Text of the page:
A relatively new DNA technology reportedly played a crucial role in solving a serial rape case in Lexington, Kentucky.

The suspect, George Wayne Aldridge, was arrested and charged with multiple counts of rape, sodomy, kidnapping, sexual abuse, and wanton endangerment, stemming from incidents reported between 2009 and 2016.

The technology used in this case is called forensic genetic genealogy (FGG), which goes beyond traditional DNA comparison methods and can identify connections to distant relatives by looking at more locations within the DNA. FGG  technology allows for the creation of a family tree, which can help to identify human remains or potential suspects. This process is performed by outside companies as the Kentucky State Police crime lab is not equipped to do FGG testing.

FGG testing alone doesn’t solve a case, and it needs to be confirmed through further investigation and traditional DNA testing. FGG testing is costly, and its funding is generally not provided by the state or federal government. Laura Sudcamp and lab supervisor Whitney Collins explained the process and how it differs from the standard DNA testing that the lab does in-house.

We are looking at a very small number of locations, they are looking at the entire strand of the DNA. And it lets you look into those comparisons to thousands, millions of people who have their info loaded into the same place.

Laura Sudcamp, Kentucky State Police crime lab director 

To address this, a Texas-based company named Othram has set up a crowd-funding site, DNA Solves, to help fund cases around the country that are believed to be likely candidates for successful identification. According to Dr. Kristen Mittelman, the Chief Development Officer at Othram, science is available today to solve many cases of unidentified remains, and financial issues shouldn’t hinder this:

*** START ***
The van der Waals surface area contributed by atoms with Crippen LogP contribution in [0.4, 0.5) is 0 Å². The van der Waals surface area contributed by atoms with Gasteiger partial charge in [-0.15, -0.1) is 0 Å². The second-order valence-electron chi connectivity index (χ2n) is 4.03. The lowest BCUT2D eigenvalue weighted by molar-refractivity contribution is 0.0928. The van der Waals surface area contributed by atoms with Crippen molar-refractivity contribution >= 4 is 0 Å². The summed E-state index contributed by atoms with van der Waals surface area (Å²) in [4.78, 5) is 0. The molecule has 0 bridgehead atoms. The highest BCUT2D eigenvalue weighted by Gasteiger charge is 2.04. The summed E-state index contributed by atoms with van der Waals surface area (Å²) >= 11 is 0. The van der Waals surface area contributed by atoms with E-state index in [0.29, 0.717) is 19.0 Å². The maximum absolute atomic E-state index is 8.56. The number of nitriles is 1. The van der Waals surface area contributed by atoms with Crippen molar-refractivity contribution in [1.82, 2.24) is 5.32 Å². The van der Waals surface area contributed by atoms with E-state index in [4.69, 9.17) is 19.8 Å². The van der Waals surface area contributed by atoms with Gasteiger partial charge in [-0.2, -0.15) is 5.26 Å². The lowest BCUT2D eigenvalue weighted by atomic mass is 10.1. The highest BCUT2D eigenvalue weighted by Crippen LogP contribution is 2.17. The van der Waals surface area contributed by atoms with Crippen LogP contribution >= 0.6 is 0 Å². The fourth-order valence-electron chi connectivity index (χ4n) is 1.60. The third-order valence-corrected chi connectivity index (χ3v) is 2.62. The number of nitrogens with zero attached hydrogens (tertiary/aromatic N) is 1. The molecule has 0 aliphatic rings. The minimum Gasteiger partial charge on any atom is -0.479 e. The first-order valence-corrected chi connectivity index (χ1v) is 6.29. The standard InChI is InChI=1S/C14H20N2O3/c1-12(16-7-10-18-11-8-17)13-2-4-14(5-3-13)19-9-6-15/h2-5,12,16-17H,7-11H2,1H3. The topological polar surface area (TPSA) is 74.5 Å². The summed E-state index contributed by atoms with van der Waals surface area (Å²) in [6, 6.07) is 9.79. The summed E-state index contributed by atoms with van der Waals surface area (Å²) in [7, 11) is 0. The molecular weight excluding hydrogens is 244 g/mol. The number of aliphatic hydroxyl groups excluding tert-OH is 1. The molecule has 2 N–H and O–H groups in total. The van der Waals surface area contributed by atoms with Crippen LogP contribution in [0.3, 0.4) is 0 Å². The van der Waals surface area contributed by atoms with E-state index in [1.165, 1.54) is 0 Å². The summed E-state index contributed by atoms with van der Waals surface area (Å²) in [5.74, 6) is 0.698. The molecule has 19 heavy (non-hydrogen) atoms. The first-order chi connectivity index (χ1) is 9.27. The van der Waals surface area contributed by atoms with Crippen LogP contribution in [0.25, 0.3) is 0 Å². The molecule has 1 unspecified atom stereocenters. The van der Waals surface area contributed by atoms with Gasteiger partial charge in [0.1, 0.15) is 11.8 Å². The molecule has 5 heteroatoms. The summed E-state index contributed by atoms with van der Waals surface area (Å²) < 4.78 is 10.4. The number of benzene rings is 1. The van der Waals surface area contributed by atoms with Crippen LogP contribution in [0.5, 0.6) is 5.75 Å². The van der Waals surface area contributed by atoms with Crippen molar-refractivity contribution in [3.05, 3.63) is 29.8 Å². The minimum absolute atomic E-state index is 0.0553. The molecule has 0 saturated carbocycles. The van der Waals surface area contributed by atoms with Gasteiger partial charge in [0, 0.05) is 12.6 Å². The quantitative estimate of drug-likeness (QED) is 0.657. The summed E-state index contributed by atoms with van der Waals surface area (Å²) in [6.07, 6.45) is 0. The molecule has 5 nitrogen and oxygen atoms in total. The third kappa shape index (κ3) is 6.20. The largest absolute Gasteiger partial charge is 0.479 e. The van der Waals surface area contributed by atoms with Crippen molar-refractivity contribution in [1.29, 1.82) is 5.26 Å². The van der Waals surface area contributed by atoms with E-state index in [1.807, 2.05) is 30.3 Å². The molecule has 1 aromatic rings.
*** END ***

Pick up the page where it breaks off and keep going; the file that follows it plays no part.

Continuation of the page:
Unfortunately the only thing that’s missing between these people remaining voiceless and not having their identity back is funding, and that shouldn’t be the case.

Dr. Kristen Mittelman, the Chief Development Officer at Othram

Forensic genetic genealogy (FGG) has been used to solve several other rape cases as well. In addition to the Lexington serial rape case, it has been used to solve a number of cold cases involving sexual assault, including the decades-old “Golden State Killer” case. The use of FGG has become increasingly common in recent years and has proven to be a valuable tool for law enforcement in solving crimes that were once thought to be unsolvable.

However, it’s worth noting that FGG is not a perfect solution and it’s still subject to limitations and challenges, such as the need for large, comprehensive DNA databases and the need for additional investigation and confirmation of results.

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  • Photo by Karl Edwards: instant images